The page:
Was the NYPD involved or did they merely know about the impending murder of Malcolm X and allow it to happen 50 years ago? Were some reporters, including famed scribe Jimmy Breslin, tipped off that something was about to go down?

The official story has been that Malcolm X was killed Feb. 21, 1965, at the Audubon Ballroom in Harlem because of a feud between him and his former allies in the Nation of Islam. Malcolm had a falling out with NOI leader and his former spiritual guide Elijah Muhammad, who he’d accused of fathering several children with teenage secretaries. The popular narrative was that Malcolm was killed by Muhammad loyalists after he was expelled from the NOI.

But many people, especially in the Black community, never believed that version of events as being the complete story. While there had been a clear rift between Malcolm and Muhammad, it was also a period when the FBI was conducting its Counter Intelligence Program, initially targeting suspected communists but later expanding it to disrupt groups such as the Black Panthers and other Black nationalist organizations.

Indeed, records revealed after Malcolm’s death show that the FBI had been actively monitoring him, as Malcolm’s files, available on the FBI’s website, confirm. Therefore, it isn’t beyond reason that the FBI, under the maniacal J. Edgar Hoover, could have played a role in the assassination by either fomenting, participating or at least turning a blind eye and allowing it to happen.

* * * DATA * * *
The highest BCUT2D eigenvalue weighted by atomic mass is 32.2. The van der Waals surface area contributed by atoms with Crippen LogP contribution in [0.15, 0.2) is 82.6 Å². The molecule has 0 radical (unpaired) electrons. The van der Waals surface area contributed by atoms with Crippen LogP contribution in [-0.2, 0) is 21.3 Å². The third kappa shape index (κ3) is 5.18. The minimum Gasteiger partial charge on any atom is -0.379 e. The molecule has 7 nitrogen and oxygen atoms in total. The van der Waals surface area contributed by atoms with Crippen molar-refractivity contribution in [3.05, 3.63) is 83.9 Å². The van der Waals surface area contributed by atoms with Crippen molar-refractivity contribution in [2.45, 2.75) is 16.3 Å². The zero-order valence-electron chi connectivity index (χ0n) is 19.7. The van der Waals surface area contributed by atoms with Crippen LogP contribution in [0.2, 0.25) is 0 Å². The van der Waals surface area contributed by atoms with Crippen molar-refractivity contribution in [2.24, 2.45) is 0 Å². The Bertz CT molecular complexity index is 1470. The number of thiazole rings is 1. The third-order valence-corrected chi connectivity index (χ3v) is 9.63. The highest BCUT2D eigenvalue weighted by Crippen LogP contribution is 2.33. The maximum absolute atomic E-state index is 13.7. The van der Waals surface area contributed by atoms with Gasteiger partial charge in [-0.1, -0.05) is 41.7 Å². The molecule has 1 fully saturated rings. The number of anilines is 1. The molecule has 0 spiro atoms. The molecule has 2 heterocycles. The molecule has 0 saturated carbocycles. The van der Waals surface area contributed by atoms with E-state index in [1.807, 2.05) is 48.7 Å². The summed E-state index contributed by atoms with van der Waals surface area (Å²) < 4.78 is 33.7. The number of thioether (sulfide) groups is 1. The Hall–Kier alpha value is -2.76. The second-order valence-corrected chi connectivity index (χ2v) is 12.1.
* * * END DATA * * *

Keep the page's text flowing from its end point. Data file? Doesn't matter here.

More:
Could it be that the NYPD also came to know from the FBI, or from its own investigations, that Malcolm would be killed by opponents on that fateful February date? Could it be that the NYPD and the FBI worked together to allow Malcolm to be killed by not warning him or by not standing in the way? Could it be that both agencies even actively aided Malcolm’s killers? These intriguing questions came into sharp focus last week when Benjamin and I read the introduction of an upcoming book by Toby Rogers, “The Ganja Godfather: The Untold Story of NYC’s Weed Kingpin,” which chronicles the history of the mob in New York City.

In the book’s introduction, Rogers writes that when he interviewed Breslin 10 years ago on the 40th anniversary of the assassination of Malcolm X, Breslin told him, “Well, I was supposed to receive a journalism award in Syracuse that evening, but I got a tip [from the NYPD] that I should go up to Harlem to see Malcolm X speak. I sat way in the back smoking a Pall Mall cigarette.”

Last Friday, on the eve of the 50th anniversary of Malcolm X’s murder, co-writer Benjamin and I interviewed Rogers separately about the assertion in his forthcoming book.

According to Rogers, after Malcolm was killed, Breslin, who at the time was a reporter for The New York Herald Tribune, wrote an article that initially reported the arrest of two suspects by police in the shooting. However, by the time the Herald Tribune’s second edition appeared, no reference was made of a second suspect. Three suspects were eventually tried and convicted of the killing of Malcolm X: Talmadge Hayer, Thomas Johnson and Norman Butler. However, Hayer was the only gunman officially arrested at the scene. Was there a second gunman? Perhaps a police informant who was later released?